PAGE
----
My college boyfriend bought me the Thriller album and being a dancer I tried to figure out the Thriller chorography for fun. Thriller was a phenomenon and once again put the bright spotlight back on now adult Michael. It was then that “The King of Pop” moniker began to take hold.

    For me, the “Black or White” song became an anthem for my inter-racial relationship and “Man in the Mirror” provided a heartfelt lyrics for the social changes I passionately wanted to make as a social worker. "The Way You Make Me Feel" still makes me smile and excites for me those feelings of being in love.

    Sadly, as a social worker for the LA County Department of Mental Health, I remember the surreal buzz around the accusations made towards Michael who by then had become enigmatic and reclusive. In the office, I would overhear details of the investigations which always left me feeling disconcerted.

    Unfortunately, the song “Leave Me Alone” seemed to say it all and its lyrics shared little in common with the innocent and idealistic lyrics I once heard from the Jackson 5.

  30. All human beings have a destiny to fulfill. Ultimately, the inner meaning of that destiny is what profoundly affects their journey. Speaking to all from this space of wisdom goes beyond the outer appeal or picture that we see of this person. Michael Jackson, Diana or whoever are only known to those who know them and whose hearts they touched, the rest is media and projections that just allows this sense of outer dualism to take us away from the real person that I am sure only a few knew.

  31. There are exceptional people born into a path that affects the world in ways for a higher purpose. Their death I am sure, is part of the plan.

  32. His death reminds me that every minute is precious and how important it is to be present in it. It reminds me how one person can touch so many lives. It reminds me that when we don't feel like we can create what we want anymore we can leave. It reminds me it is all a gift to be enjoyed.

  33. I do not quite understand the purpose of writing about which persons death transcends another- How can that be measured?

  34. I curiously did not register any response to the passing of Michael. I remember the passing of Diana quite well and the subsequent outpouring of grief, but then she did represent the loss of the great princess archetype. Michael, on the other hand has just realized that we all must die... even him.

  35. Michael Jackson's death showed us that being rich and famous is not a recipe for happiness. It is like Elvis, John Lennon or Princess Diana all over again. Attaining that great fame and then becoming a prisoner to it may not be something most people are prepared for.

    As for me, I stopped listening to or buying MJ's music when the child molestation allegations arose. Perhaps I was being judgmental, perhaps I had a sense he was guilty, perhaps MJ was just misunderstood.

    However, I now forgive Michael Jackson, not so much for him, he doesn't need my absolution, but for myself. Holding anger and resentment is like drinking poison and expecting the other person to die. When that person is dead, who is suffering now? I forgive you Michael and hope you can forgive me for judging someone I didn't even know.

  36. Michael Jackson was a wondeful artist but he lost his desire for life many years ago. In other words, the combination of childhood traumas, presure and demands from society, family, and most important our ignorance about life. We prepare our children to become financially very successful without the spiritual awareness.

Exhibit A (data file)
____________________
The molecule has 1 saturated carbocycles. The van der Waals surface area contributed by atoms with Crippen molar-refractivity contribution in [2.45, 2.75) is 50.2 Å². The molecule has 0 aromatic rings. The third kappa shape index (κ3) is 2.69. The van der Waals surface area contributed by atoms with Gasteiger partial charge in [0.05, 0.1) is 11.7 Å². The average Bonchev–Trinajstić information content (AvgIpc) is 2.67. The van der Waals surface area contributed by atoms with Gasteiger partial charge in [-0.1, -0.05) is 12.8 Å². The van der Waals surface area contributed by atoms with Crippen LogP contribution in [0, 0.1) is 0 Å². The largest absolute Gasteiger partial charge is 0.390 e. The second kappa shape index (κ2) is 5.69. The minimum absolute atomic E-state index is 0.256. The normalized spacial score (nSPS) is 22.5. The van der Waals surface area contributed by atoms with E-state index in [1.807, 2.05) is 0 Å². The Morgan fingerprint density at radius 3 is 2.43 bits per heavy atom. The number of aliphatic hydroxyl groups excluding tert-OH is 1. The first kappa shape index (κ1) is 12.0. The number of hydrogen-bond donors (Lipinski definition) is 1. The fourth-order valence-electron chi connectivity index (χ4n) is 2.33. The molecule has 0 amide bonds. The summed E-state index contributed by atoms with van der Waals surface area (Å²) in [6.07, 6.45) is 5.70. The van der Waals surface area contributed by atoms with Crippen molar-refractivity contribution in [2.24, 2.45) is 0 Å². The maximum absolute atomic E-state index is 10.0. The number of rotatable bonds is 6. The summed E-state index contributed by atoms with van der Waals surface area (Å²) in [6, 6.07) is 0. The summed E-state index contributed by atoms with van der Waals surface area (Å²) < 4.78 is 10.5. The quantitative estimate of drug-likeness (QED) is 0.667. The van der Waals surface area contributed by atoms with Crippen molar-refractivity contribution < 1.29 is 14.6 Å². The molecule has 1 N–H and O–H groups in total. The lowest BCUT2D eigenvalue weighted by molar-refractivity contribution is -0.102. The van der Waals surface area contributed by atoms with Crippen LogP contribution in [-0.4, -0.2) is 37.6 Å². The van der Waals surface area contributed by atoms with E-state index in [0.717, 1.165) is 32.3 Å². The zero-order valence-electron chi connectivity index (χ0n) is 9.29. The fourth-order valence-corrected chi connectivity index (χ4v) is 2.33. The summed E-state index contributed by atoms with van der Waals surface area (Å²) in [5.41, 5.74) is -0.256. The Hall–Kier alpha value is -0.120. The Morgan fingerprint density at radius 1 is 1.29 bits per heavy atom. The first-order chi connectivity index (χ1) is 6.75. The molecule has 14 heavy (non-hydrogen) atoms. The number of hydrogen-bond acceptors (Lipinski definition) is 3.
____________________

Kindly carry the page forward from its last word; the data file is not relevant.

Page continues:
He spend most of his economical abundance to fulfill what he never had; a free, healthy, and playful childhood with his siblings. In life there is not victims, villains, accidents, nor coincidences, but only creators. We create or co-create everything in life even our own death (our transition) However, in this unforgiving society, they will find someone or something to blame Michael's death such as drugs, family, or people to take retribution or revenge.

    No one's death is more important than another because we are all ONE and we all go to heaven sooner or later because heaven is all there is. In addition, death is an illusion because the soul can ever die. Nothing dies in this universe or life (energy), but it can only change form.

  37. Based on the news reports, it appears that Michael Jackson was a prescription medication and drug addict. Whether or not he was any other kind of addict (e.g., to "fame"), this is a disease that millions suffer.

    A drug/presciption pill addict's body, brain, heart, neural networks, are not normal. In essence, the mind of an addict is insane, and a practicing addict's actions can cause harm to everyone that the addict encounters.

    Nothing I am writing above says that the addict is not responsible for his actions. However, the addict's ability to recognize what he is, the addictive thinking, the illusions and delusions, all are part of the disease.

    In contrast, in recovery, the addict can be a completely different person.

    Isn't spirituality the process and practice of awakening and being awake, awareness and unification of intentions and actions of non-harming?

    One doesn't have to be an addict to be caught up, hooked by, illusory attachments and afflictive and harmful thoughts, feelings and emotions.

    Kosho Uchiyama said:

    Martin Buber spoke of "I and Thou." The self that meets other people as part of "I," he called by the name "Thou."

    Michael Jackson and all like him are "I and Thou."

  38. I think everyone's death effects someone and I think it's sad to focus on the death of one individual because he was rich and famous. Thousands of people died the same day as Michael Jackson and were not recognized. I would like to take a moment to honor all of those souls as well.

  39. While I agree MJ's transcends Di's, perhaps they might be both sharing beers upstairs along with Elvis, John Lennon, and company....

  40. Comparing people is first of all impossible. We must look at the world and at ourselves to understand that we are apart of the whole universe. The whole thing is you and you are it.